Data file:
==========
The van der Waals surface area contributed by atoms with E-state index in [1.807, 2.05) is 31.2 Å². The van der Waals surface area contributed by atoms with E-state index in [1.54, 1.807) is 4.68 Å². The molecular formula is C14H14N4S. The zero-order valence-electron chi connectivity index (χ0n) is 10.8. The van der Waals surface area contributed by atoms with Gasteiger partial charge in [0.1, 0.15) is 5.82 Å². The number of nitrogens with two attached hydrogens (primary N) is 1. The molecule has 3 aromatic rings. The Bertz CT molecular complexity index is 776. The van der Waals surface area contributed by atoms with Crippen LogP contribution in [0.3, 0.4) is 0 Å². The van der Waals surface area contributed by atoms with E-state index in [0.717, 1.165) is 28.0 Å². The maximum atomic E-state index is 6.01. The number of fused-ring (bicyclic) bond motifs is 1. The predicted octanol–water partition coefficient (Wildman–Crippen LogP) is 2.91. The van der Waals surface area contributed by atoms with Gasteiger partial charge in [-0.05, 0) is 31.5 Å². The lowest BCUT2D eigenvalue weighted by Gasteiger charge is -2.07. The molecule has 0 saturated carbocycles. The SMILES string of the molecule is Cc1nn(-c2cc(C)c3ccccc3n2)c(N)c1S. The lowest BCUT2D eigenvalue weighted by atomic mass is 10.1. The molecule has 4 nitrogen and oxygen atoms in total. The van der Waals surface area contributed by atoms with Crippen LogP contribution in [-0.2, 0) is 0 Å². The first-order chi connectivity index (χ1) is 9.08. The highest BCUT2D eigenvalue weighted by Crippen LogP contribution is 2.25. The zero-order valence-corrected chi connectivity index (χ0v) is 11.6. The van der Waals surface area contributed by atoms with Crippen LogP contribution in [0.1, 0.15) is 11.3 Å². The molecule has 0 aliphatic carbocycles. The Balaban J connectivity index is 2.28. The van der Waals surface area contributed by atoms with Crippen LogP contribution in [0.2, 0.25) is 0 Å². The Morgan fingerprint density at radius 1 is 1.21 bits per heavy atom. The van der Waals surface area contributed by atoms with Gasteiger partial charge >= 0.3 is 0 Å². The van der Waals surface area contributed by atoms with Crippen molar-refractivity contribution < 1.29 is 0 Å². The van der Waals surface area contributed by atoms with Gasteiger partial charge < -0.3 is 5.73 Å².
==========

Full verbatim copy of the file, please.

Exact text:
The van der Waals surface area contributed by atoms with E-state index in [1.807, 2.05) is 31.2 Å². The van der Waals surface area contributed by atoms with E-state index in [1.54, 1.807) is 4.68 Å². The molecular formula is C14H14N4S. The zero-order valence-electron chi connectivity index (χ0n) is 10.8. The van der Waals surface area contributed by atoms with Gasteiger partial charge in [0.1, 0.15) is 5.82 Å². The number of nitrogens with two attached hydrogens (primary N) is 1. The molecule has 3 aromatic rings. The Bertz CT molecular complexity index is 776. The van der Waals surface area contributed by atoms with Crippen LogP contribution in [0.3, 0.4) is 0 Å². The van der Waals surface area contributed by atoms with E-state index in [0.717, 1.165) is 28.0 Å². The maximum atomic E-state index is 6.01. The number of fused-ring (bicyclic) bond motifs is 1. The predicted octanol–water partition coefficient (Wildman–Crippen LogP) is 2.91. The van der Waals surface area contributed by atoms with Gasteiger partial charge in [-0.05, 0) is 31.5 Å². The lowest BCUT2D eigenvalue weighted by Gasteiger charge is -2.07. The molecule has 0 saturated carbocycles. The SMILES string of the molecule is Cc1nn(-c2cc(C)c3ccccc3n2)c(N)c1S. The lowest BCUT2D eigenvalue weighted by atomic mass is 10.1. The molecule has 4 nitrogen and oxygen atoms in total. The van der Waals surface area contributed by atoms with Crippen LogP contribution in [-0.2, 0) is 0 Å². The first-order chi connectivity index (χ1) is 9.08. The highest BCUT2D eigenvalue weighted by Crippen LogP contribution is 2.25. The zero-order valence-corrected chi connectivity index (χ0v) is 11.6. The van der Waals surface area contributed by atoms with Crippen LogP contribution in [0.1, 0.15) is 11.3 Å². The molecule has 0 aliphatic carbocycles. The Balaban J connectivity index is 2.28. The van der Waals surface area contributed by atoms with Crippen LogP contribution in [0.2, 0.25) is 0 Å². The Morgan fingerprint density at radius 1 is 1.21 bits per heavy atom. The van der Waals surface area contributed by atoms with Gasteiger partial charge >= 0.3 is 0 Å². The van der Waals surface area contributed by atoms with Crippen molar-refractivity contribution < 1.29 is 0 Å². The van der Waals surface area contributed by atoms with Gasteiger partial charge < -0.3 is 5.73 Å².